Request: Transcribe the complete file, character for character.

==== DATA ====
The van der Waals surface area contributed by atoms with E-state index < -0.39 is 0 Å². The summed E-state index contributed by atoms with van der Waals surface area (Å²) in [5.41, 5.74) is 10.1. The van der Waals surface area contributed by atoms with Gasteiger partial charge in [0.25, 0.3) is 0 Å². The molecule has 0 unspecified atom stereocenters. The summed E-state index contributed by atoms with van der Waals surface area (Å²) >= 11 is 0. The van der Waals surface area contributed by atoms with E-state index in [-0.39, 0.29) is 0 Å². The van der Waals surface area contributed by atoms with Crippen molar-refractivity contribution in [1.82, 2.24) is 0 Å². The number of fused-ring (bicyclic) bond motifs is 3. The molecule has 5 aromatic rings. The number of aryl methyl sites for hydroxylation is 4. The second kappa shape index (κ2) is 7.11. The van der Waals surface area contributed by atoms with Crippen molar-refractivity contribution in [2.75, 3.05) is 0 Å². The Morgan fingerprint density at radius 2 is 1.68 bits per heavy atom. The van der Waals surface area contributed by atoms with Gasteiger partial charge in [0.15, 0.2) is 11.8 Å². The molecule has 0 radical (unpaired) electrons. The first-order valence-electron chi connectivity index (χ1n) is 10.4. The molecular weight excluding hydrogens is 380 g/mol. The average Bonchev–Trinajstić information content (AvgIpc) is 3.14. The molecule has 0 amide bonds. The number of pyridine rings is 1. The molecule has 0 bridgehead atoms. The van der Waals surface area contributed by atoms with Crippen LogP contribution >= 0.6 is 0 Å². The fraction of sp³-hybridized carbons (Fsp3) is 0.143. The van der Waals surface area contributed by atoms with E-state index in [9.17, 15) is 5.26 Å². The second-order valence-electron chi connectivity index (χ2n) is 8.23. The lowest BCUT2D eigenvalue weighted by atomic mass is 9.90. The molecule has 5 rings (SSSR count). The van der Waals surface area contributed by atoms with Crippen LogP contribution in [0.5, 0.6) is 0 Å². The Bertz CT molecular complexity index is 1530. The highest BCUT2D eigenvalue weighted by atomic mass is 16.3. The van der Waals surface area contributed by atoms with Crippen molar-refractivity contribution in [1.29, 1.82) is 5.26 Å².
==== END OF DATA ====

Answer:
The van der Waals surface area contributed by atoms with E-state index < -0.39 is 0 Å². The summed E-state index contributed by atoms with van der Waals surface area (Å²) in [5.41, 5.74) is 10.1. The van der Waals surface area contributed by atoms with Gasteiger partial charge in [0.25, 0.3) is 0 Å². The molecule has 0 unspecified atom stereocenters. The summed E-state index contributed by atoms with van der Waals surface area (Å²) >= 11 is 0. The van der Waals surface area contributed by atoms with E-state index in [-0.39, 0.29) is 0 Å². The van der Waals surface area contributed by atoms with Crippen molar-refractivity contribution in [1.82, 2.24) is 0 Å². The number of fused-ring (bicyclic) bond motifs is 3. The molecule has 5 aromatic rings. The number of aryl methyl sites for hydroxylation is 4. The second kappa shape index (κ2) is 7.11. The van der Waals surface area contributed by atoms with Crippen molar-refractivity contribution in [2.75, 3.05) is 0 Å². The Morgan fingerprint density at radius 2 is 1.68 bits per heavy atom. The van der Waals surface area contributed by atoms with Gasteiger partial charge in [0.15, 0.2) is 11.8 Å². The molecule has 0 radical (unpaired) electrons. The first-order valence-electron chi connectivity index (χ1n) is 10.4. The molecular weight excluding hydrogens is 380 g/mol. The average Bonchev–Trinajstić information content (AvgIpc) is 3.14. The molecule has 0 amide bonds. The number of pyridine rings is 1. The molecule has 0 bridgehead atoms. The van der Waals surface area contributed by atoms with Crippen LogP contribution >= 0.6 is 0 Å². The fraction of sp³-hybridized carbons (Fsp3) is 0.143. The van der Waals surface area contributed by atoms with E-state index in [9.17, 15) is 5.26 Å². The second-order valence-electron chi connectivity index (χ2n) is 8.23. The lowest BCUT2D eigenvalue weighted by atomic mass is 9.90. The molecule has 5 rings (SSSR count). The van der Waals surface area contributed by atoms with Crippen LogP contribution in [0.5, 0.6) is 0 Å². The Bertz CT molecular complexity index is 1530. The highest BCUT2D eigenvalue weighted by atomic mass is 16.3. The van der Waals surface area contributed by atoms with Crippen molar-refractivity contribution in [1.29, 1.82) is 5.26 Å².